References and Resources

  • Common Core State Standards Initiative. Common Core State Standards.
  • Flood, James, Lapp, Diane, Squire, James R., & Jensen, Julie M., eds. (2003). Handbook of research on teaching the English language arts, 2nd ed.. Mahwah, N.J.: Lawrence Erlbaum Associates, Publishers.
  • Kamil, Michael L., Mosenthal, Peter B. , Pearson, P. David, & Barr, Rebecca, eds. (2000). Handbook of reading research, Volume III. Mahwah, N.J.: Lawrence Erlbaum Associates, Publishers.
  • McCardle, Peggy & Chambra, Vinita. (2004). The voice of evidence in reading research. Baltimore, Md.: Paul H. Brookes Publishing Company.
  • National Education Association. Report of the NEA Task Force on Reading 2000.
  • National Institute of Child Health and Human Development (NICHD). (2000a). Report of the National Reading Panel: An evidence-based assessment of the scientific research literature on reading and its implications for reading instruction: Reports of the subgroups. (NIH publication NO. 00-4754). Washington, D.C.: U.S. Government Printing Office.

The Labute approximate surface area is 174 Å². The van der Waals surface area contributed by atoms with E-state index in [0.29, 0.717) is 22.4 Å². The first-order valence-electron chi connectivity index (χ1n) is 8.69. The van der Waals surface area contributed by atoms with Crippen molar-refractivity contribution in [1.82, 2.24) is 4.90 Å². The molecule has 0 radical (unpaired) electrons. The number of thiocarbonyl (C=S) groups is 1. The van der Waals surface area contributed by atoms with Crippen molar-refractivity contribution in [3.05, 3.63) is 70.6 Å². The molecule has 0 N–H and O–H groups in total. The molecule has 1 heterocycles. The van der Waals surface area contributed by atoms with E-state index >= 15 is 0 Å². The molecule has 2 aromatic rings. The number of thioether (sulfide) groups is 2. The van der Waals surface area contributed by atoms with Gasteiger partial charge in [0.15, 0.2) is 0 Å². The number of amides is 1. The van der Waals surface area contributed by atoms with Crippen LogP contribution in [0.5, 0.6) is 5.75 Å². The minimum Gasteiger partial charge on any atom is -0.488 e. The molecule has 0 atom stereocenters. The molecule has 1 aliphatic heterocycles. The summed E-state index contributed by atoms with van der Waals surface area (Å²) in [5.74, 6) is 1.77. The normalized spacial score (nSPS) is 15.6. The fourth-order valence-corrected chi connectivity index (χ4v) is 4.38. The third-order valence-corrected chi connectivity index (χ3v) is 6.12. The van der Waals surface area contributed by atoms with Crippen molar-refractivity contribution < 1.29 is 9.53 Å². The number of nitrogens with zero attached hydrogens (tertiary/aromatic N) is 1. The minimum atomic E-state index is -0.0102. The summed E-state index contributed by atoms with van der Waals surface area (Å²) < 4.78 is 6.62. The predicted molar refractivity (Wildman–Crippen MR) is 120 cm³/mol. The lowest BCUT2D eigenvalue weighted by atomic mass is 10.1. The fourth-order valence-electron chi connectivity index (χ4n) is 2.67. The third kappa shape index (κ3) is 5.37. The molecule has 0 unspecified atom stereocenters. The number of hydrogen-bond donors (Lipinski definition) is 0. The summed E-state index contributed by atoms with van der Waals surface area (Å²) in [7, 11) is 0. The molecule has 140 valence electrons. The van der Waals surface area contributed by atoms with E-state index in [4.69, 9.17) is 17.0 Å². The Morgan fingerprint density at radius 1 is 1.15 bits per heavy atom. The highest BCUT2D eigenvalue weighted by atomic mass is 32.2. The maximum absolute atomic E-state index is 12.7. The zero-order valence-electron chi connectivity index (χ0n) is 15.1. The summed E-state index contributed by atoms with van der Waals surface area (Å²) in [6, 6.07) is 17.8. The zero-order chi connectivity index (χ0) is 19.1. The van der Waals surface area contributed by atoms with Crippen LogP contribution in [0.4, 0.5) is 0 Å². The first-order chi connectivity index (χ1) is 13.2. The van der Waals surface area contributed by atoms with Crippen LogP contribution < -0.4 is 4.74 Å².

• National Institute Of Child Health and Human Development (NICHD). (2000b). Report of the National Reading Panel: An evidence-based assessment of the scientific research literature on reading and its implications for reading instruction: Summary. (NIH publication No. 00-4769). Washington, D.C.: U.S. Government Printing Office.
  • Ruddell, Robert B.and Unrau, Norman J., eds. (2004). Theoretical models and processes of reading, 5th ed.  Newark, Del.: International Reading Association.
  • National Reading Panel Web Site: Publications and Materials. (April 2000). Research-based findings in two reports and a video entitled "Teaching Children to Read."